Another wildlife interaction took a turn for the worse. An eastern black rhino, part of a group of rhinos relocated from South Africa, has been involved in the death of a Hungarian ecologist.
A wildlife official says Hungarian ecologist, Krisztian Gyongyi, was killed by a rhinoceros in Rwanda's Akagera National Park while tracking animals.
Peter Fearnhead, chief executive officer of African Parks in Rwanda told The Associated Press on Thursday 8 June that Gyongyi had been instrumental in supporting the reintroduction of black rhinos into the park and had devoted his life to learning more about the animals, wanting to make a difference in the rhino community.
Gyongyi had been training rangers how to track and protect the rhinos. Being a pivotal member in the conservation of black rhinos across Africa and the world, it is a major loss for the conservation community.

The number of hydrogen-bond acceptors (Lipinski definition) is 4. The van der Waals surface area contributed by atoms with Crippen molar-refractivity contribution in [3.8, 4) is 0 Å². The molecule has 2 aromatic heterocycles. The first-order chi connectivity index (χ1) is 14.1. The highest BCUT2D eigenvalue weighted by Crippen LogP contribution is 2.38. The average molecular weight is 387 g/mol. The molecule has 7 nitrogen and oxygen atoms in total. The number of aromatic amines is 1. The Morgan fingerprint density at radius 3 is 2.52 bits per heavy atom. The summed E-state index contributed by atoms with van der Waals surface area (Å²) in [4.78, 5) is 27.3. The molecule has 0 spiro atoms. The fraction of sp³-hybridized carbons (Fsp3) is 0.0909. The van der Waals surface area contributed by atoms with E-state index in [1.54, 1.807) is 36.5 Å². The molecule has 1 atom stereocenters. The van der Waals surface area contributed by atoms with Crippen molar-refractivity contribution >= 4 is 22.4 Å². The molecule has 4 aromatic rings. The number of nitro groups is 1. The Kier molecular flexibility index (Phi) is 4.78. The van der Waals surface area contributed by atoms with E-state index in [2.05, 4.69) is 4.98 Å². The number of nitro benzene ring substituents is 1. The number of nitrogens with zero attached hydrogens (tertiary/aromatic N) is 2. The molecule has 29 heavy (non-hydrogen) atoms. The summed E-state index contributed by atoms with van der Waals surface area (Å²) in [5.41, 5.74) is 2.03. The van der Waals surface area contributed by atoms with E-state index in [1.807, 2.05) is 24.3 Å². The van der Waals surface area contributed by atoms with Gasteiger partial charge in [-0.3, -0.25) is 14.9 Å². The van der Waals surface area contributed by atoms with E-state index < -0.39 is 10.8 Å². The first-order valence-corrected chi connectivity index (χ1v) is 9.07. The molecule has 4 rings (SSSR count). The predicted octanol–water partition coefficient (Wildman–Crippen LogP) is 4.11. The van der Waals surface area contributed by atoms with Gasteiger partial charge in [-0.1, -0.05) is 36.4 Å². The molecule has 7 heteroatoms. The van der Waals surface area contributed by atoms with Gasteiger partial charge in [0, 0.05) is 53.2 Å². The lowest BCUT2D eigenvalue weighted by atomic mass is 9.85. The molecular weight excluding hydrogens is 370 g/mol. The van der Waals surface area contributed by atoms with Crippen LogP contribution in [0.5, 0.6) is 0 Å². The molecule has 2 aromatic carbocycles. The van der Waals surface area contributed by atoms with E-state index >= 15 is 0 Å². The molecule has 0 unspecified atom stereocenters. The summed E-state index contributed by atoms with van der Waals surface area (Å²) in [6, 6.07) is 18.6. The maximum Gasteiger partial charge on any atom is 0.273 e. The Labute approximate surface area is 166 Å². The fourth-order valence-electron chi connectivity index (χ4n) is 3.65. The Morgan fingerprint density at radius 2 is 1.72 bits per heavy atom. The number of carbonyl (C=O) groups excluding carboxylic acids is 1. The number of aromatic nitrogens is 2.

At least eighteen eastern black rhinos returned to Rwanda in May 2017 from South Africa - a decade after the last such animal was sighted in the east African country. The relocation of eastern black rhinos to Rwanda included 20 of these rhinos, promising that it would be a step forward in conservation.
Save the Rhino states that the eastern black rhino has undergone critical endangerment due to poaching between 1970 and 1995 decreasing the population by 96%.
In an effort to sustain conservation of these rhinos the number has increased since, along with successful reintroduction and repopulating programmes.
More than 50 black rhinos lived in Akagera Park in the 1970s but they were hunted down by poachers until they disappeared.
Now there are only 1,000 eastern black rhinos in the wild.
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